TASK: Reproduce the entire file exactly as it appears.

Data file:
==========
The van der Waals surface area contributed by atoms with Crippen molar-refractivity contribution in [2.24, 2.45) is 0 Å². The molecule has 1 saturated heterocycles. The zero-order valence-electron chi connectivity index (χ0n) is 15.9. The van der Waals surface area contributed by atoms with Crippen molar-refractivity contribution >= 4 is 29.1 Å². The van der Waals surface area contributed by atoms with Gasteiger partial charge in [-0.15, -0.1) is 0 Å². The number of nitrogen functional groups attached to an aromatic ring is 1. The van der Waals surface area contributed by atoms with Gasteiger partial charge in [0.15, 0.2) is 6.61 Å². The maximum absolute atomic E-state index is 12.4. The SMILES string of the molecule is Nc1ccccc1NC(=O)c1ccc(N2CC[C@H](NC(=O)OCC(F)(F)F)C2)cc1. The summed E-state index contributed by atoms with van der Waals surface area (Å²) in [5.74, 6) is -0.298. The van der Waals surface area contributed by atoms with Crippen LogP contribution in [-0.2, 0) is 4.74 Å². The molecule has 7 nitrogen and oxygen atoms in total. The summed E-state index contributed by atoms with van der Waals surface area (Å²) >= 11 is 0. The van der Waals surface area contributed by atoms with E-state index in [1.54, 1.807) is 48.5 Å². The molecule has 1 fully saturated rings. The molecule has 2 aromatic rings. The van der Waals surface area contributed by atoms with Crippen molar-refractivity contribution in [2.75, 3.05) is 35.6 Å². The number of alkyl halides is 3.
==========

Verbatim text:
The van der Waals surface area contributed by atoms with Crippen molar-refractivity contribution in [2.24, 2.45) is 0 Å². The molecule has 1 saturated heterocycles. The zero-order valence-electron chi connectivity index (χ0n) is 15.9. The van der Waals surface area contributed by atoms with Crippen molar-refractivity contribution >= 4 is 29.1 Å². The van der Waals surface area contributed by atoms with Gasteiger partial charge in [-0.15, -0.1) is 0 Å². The number of nitrogen functional groups attached to an aromatic ring is 1. The van der Waals surface area contributed by atoms with Gasteiger partial charge in [0.15, 0.2) is 6.61 Å². The maximum absolute atomic E-state index is 12.4. The SMILES string of the molecule is Nc1ccccc1NC(=O)c1ccc(N2CC[C@H](NC(=O)OCC(F)(F)F)C2)cc1. The summed E-state index contributed by atoms with van der Waals surface area (Å²) in [5.74, 6) is -0.298. The van der Waals surface area contributed by atoms with Crippen LogP contribution in [-0.2, 0) is 4.74 Å². The molecule has 7 nitrogen and oxygen atoms in total. The summed E-state index contributed by atoms with van der Waals surface area (Å²) >= 11 is 0. The van der Waals surface area contributed by atoms with E-state index in [1.54, 1.807) is 48.5 Å². The molecule has 1 fully saturated rings. The molecule has 2 aromatic rings. The van der Waals surface area contributed by atoms with Crippen molar-refractivity contribution in [2.75, 3.05) is 35.6 Å². The number of alkyl halides is 3.